Pandemic programs have lowered the barriers to collecting benefits, and the usual security methods haven’t kept up.
By Patricia Cohen
The for-sale ad appeared last week in an underground internet bazaar that specializes in selling stolen accounts and data. It was for access to a filched unemployment insurance claim in California that had been approved and offered benefits worth $17,550.
The black-market sale of jobless benefits is just one sign that the unemployment insurance system — the main artery for delivering financial assistance to laid-off workers — has been besieged during the coronavirus crisis by criminal networks intent on bilking the government out of hundreds of millions of dollars.
In California, fraud was so pervasive that officials have suspended processing jobless claims for two weeks to put new controls in place and reduce a bulging backlog.
The U.S. Labor Department recently made fraud detection a priority, dedicating $100 million to combat the problem. But several state officials and cybersecurity experts say some of the efforts have been misdirected, designed to uncover workers misrepresenting their eligibility instead of large-scale identity theft.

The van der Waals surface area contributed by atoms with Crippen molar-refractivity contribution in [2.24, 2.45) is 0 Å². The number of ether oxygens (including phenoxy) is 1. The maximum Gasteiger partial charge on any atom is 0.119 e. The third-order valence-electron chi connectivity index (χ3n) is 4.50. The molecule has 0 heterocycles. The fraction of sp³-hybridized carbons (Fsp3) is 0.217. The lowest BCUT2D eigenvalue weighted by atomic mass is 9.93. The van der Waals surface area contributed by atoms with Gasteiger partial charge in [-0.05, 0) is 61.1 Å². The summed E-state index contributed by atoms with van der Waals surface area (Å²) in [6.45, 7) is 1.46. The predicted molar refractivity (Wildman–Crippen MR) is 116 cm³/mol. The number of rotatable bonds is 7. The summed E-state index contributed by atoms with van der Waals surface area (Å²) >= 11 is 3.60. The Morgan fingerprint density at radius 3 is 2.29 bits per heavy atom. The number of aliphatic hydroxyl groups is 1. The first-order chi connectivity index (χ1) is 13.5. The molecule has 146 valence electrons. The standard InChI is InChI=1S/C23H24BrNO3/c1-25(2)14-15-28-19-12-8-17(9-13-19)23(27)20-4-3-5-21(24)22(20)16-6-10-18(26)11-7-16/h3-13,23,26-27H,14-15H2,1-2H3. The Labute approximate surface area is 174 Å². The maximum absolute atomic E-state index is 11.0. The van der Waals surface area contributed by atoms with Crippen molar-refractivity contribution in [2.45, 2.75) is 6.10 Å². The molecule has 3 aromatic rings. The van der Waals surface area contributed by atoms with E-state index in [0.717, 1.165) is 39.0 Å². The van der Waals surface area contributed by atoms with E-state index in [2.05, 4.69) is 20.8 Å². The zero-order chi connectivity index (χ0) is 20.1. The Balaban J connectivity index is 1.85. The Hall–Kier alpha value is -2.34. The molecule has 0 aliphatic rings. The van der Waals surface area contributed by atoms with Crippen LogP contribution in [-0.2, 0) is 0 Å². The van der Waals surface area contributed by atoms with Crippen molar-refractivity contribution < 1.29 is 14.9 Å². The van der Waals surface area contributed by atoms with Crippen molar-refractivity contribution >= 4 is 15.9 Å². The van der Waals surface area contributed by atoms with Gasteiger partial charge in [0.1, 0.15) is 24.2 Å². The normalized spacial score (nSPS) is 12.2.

“The focus continues to be on lying instead of stealing,” said Suzi LeVine, the commissioner of the Employment Security Department in Washington, one of the first states to be flooded with fraudulent claims.
Social service agencies have historically been preoccupied with preventing potential beneficiaries from cheating the government — individuals who lie about seeking a job or the date of their return to work.
“Anti-fraud systems are organized around that,” Ms. LeVine said. “Saying I was looking for a job when I was actually on a beach in Cabo.”
But most fraud is now being engineered by cybercriminals, some of them working together, who have stolen or bought other people’s identities and are using them to raid state unemployment systems.
Since March, Washington State has turned up nearly 87,000 impostor cases. From January 2018 to June 2019, there were 184.
Traditional fraud-prevention strategies, Ms. LeVine said, “will not help us catch these thieves.”
Think of it as the difference between an attack within and one coming from the outside. Previously the cheating came mostly from workers who were in the system and trying to get something they were not entitled to. Now “it’s people outside of the system who are impersonating other people or breaking in,” explained Roman Sannikov, director of cybercrime and underground intelligence at the cybersecurity firm Recorded Future.
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